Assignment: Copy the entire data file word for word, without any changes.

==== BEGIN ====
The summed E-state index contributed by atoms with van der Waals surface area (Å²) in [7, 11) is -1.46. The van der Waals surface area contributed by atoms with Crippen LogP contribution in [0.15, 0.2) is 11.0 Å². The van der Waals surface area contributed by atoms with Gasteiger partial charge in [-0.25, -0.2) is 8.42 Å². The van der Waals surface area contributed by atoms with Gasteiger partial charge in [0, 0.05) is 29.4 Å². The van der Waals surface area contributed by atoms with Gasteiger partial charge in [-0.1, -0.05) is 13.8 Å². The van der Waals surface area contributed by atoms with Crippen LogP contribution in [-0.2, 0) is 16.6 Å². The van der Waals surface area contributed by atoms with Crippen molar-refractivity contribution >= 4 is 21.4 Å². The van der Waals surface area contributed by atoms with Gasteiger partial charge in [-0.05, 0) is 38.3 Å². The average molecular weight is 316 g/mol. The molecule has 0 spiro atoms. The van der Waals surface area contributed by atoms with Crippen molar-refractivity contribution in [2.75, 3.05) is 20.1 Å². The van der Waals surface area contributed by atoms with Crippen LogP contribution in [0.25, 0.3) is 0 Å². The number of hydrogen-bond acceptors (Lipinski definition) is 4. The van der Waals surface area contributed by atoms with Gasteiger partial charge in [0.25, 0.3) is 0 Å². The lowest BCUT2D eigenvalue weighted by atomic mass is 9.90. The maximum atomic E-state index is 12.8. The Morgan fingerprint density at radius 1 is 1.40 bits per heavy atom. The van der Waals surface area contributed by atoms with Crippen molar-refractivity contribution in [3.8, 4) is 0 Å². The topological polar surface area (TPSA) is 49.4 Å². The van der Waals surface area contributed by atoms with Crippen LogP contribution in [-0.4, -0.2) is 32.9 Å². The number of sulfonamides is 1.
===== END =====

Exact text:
The summed E-state index contributed by atoms with van der Waals surface area (Å²) in [7, 11) is -1.46. The van der Waals surface area contributed by atoms with Crippen LogP contribution in [0.15, 0.2) is 11.0 Å². The van der Waals surface area contributed by atoms with Gasteiger partial charge in [-0.25, -0.2) is 8.42 Å². The van der Waals surface area contributed by atoms with Gasteiger partial charge in [0, 0.05) is 29.4 Å². The van der Waals surface area contributed by atoms with Gasteiger partial charge in [-0.1, -0.05) is 13.8 Å². The van der Waals surface area contributed by atoms with Crippen LogP contribution in [-0.2, 0) is 16.6 Å². The van der Waals surface area contributed by atoms with Crippen molar-refractivity contribution >= 4 is 21.4 Å². The van der Waals surface area contributed by atoms with Gasteiger partial charge in [-0.05, 0) is 38.3 Å². The average molecular weight is 316 g/mol. The molecule has 0 spiro atoms. The van der Waals surface area contributed by atoms with Crippen molar-refractivity contribution in [2.75, 3.05) is 20.1 Å². The van der Waals surface area contributed by atoms with Crippen LogP contribution in [0.25, 0.3) is 0 Å². The number of hydrogen-bond acceptors (Lipinski definition) is 4. The van der Waals surface area contributed by atoms with Gasteiger partial charge in [0.25, 0.3) is 0 Å². The lowest BCUT2D eigenvalue weighted by atomic mass is 9.90. The maximum atomic E-state index is 12.8. The Morgan fingerprint density at radius 1 is 1.40 bits per heavy atom. The van der Waals surface area contributed by atoms with Crippen molar-refractivity contribution in [3.8, 4) is 0 Å². The topological polar surface area (TPSA) is 49.4 Å². The van der Waals surface area contributed by atoms with Crippen LogP contribution in [-0.4, -0.2) is 32.9 Å². The number of sulfonamides is 1.